Saturday was a celebration of freedom in Longview.
Residents gathered for an annual parade and activities at Broughton Park to mark Juneteenth, which is a holiday celebrated June 19 as the day that Union soldiers in 1865 told enslaved African-Americans in Galveston that the Civil War had ended and they were free.
Wanda Williams, coordinator for the city’s Parks and Recreation department, said Juneteenth is an important day to celebrate freedom and community.
“This day, it’s just a joyous day for us all, and we really enjoy celebrating this day,” she said. “Because it means a lot to all of us — not only to the older generation, but to the younger generation because it gives them a lot of education. It teaches them a lot about how we were in bondage, but now we’re all free from that bondage, and it’s been 154 years of freedom. That’s a lot of years.”
The celebration included a parade on Martin Luther King Jr. Boulevard, food and merchandise vendors, a softball tournament and live music.
Cordero Watkins said the day is “African-American Independence Day” and is important to him.
Jackie Austin said she brought her 2-year-old son so he can see the lights and different cars in the parade, but so he can also start learning about the holiday.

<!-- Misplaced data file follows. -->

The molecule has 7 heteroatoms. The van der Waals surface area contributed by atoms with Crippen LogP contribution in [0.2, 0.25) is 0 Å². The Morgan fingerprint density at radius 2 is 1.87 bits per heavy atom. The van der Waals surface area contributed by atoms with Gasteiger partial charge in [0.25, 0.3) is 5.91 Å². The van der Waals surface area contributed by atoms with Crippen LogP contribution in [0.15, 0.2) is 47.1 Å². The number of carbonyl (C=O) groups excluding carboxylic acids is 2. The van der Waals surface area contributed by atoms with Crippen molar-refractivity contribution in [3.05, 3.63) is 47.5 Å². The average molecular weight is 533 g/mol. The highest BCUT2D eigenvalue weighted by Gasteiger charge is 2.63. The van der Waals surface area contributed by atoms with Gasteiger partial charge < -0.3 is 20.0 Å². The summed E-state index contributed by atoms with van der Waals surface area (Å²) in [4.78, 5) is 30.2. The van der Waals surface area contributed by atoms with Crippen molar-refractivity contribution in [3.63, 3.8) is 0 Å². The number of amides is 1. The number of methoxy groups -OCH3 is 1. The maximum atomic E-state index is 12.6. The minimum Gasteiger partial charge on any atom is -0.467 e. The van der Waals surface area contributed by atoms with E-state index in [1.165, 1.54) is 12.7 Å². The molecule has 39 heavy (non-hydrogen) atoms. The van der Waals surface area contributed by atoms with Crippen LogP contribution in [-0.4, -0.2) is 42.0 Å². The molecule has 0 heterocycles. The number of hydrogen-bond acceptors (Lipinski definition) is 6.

“They don’t really teach black history in schools anymore,” she said. “To learn about the day that we were able to have our rights and be free from slavery, it’s important for our children to grow up and learn that so they know this is the day that changed African-Americans’ lives.”
Shamonika Carr said celebrating Juneteenth is important for children.
“It’s for the kids, for the culture. They need to understand what happened, their history. It’s all for the kids,” she said. “It’s their history, nobody else’s. It’s theirs; they’re black. They need to know this is very important and what happened. If this hadn’t happened, we’d all still be in chains.”